I’ve worked in several teams that used (and still use) Rake, a build tool written in Ruby, to perform various tasks—not just building software (or other artefacts). In this article I list some ways in which rake tasks can be tested, but I do not recommend all of them for all contexts.
Ways to test rake tasks
1. You don’t
Let’s face it, in some cases rake tasks are hardly tested at all, maybe just tried out a little bit. And in fact in some cases that’s just fine: When the tasks are particularly simple and/or they’re short lived anyway, a whole set of tests may be just too much. — But keep in mind that in this case using rake may also be going too far already.
For example, take to following code.
desc 'Write list of files in (sub) folders to "filelist.txt"'
task :dir_to_txt do
File.open('filelist.txt', 'w') do | f |
For most people this code is so simple, that they likely wouldn’t bother testing it (and yet… I’m not claiming it’s bug-free).
2. Non-Automated Testing
In many cases, rake tasks are ‘tested’ by manually running them and then examining the result. Depending on what you’re doing this can be fine. However, rake tasks process various input and they can be configured, too. For example, you may set an environment (such as ‘test’, ‘development, ‘production’) or a particular server to run them against. Sometimes you can cover the important combinations with manual testing. But then, maybe you’re missing a particular combination that causes a failure.
Also, don’t forget to document what, how and why you tested it the way you did. Someday someone will have to change the rake task, and then it will be important to know what behaviour is expected not to change.
You’re running the rake tasks in order to have a (more or less) permanent effect. You can test this using Cucumber, and the format could be like this:
Feature: Running task name_space:task_name
Scenario: Use default parameters
Given the task is configured with the following setup
| parameter_1 | 'some value' |
| parameter_2 | a_number |
When rake name_space:task_name is run
Then some effect should be achieved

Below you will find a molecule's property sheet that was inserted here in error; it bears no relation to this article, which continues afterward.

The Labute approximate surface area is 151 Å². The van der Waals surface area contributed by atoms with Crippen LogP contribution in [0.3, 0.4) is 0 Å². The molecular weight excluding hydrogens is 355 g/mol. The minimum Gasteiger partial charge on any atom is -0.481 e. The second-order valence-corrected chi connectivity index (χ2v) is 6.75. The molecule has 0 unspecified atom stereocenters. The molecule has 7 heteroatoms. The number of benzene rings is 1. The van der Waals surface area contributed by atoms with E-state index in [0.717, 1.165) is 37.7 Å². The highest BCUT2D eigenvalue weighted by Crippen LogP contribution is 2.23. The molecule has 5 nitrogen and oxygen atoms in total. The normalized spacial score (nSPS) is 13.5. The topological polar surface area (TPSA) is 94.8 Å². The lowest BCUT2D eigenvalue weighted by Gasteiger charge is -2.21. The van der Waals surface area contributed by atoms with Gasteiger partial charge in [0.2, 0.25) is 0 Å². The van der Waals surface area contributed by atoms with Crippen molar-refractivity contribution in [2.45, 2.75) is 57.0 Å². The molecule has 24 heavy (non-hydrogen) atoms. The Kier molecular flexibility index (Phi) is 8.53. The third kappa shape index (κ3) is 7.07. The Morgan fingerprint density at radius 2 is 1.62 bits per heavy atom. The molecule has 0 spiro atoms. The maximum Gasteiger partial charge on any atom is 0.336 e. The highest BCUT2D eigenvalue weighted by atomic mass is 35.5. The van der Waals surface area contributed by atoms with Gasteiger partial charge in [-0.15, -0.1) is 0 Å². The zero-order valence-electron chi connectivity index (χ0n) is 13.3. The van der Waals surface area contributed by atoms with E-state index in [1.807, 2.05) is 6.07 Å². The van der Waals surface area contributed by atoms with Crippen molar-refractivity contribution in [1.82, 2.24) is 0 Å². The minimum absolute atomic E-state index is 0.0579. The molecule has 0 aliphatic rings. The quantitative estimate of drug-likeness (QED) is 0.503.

With Cucumber you can provide configuration data to run a single setup like the one above, but Cucumber also offers ‘Scenario Outlines’ which provide an even more parameterised way to run the checks. Combined with e.g. ‘all pairs testing‘, this can give a very reasonable test coverage (with respect to used values & combinations of these values).
3. MiniTest or RSpec + Refactored Rake Tasks
A rake task is just Ruby code. Therefore it can be unit tested just like any other Ruby code. (It can even be developed in a test-first way. Just saying.) If you’re also refactoring tasks into modules, classes and methods, it’s even easier to test and an additional benefit may be the fact that you’re creating an interface to the tasks that may be useful in a context other then running rake tasks.
4. ‘Redefine’ Rake Methods
Rake tasks are called using:
Rake searches for a file called ‘Rakefile‘ (or ‘rakefile’, with or without the ‘.rb’ suffix), and then processes it, in order to find a task with a matching name. Since the Rakefile itself doesn’t require ‘rake’ (using the command rake loads Rake’s context), you can (re-) define the methods rake provides (in a separate file), require that file, require your Rakefile and then use a test framework of your choice on those methods. Let’s look at a Rakefile with two simple tasks:
namespace :doc do
desc "Generate RDoc for the Rakefile"
task :self do
desc "Remove doc folder and its content"
task :remove do
While you could (re-) define rake’s methods ‘namespace’, ‘desc’, ‘task’ etc. and the call those methods to test them, this would only solve part of the problem: The tasks still change the outside world (in this case generate RDoc in a folder in one case and remove that fold in the other case). In at least some cases that’s undesirable, e.g. when there’s a task that’s supposed to switch your online shop into maintenance mode, just displaying a static page for all incoming requests. At least in those cases it’s preferable to check for the right behaviour instead of depending on checking a state change in the (real) world.
That’s possible in Ruby: You can redefine existing methods such as FileUtils.rm_rf and even ` in the example above. — Yes ` (the back tick) is a method in Ruby and you can redefine it. For more complicated (or complex) rake tasks, it’s a lot of work to find all the methods that you’d need to redefine. While it’s possible, I wouldn’t recommend it, since it seems to me that it’s also error prone and might well introduce more trouble (read: bugs) than anyone would like in their tests.
Some General Remarks
Since a rake task is code, I think it should be treated as carefully as any other code we write and it should be tested (and live in the same version control system used for other parts of the code base). Especially in case of tasks that control an online shop (e.g. switch to maintenance mode), deploy new software to production etc. it is in fact production code.
I personally prefer the rake tasks I’m working with to be well written, refactored and of course tested code. So I strive to extract single methods, modules and classes from rake tasks and test these in isolation.
Not matter what kind of automation you’re using to test your rake tasks, as soon as you’re starting to use a rake task to run these tests, e.g. as part of your regression tests on a Continuous Integration system like Jenkins, things may get tangled up: How would you test those rake tasks?
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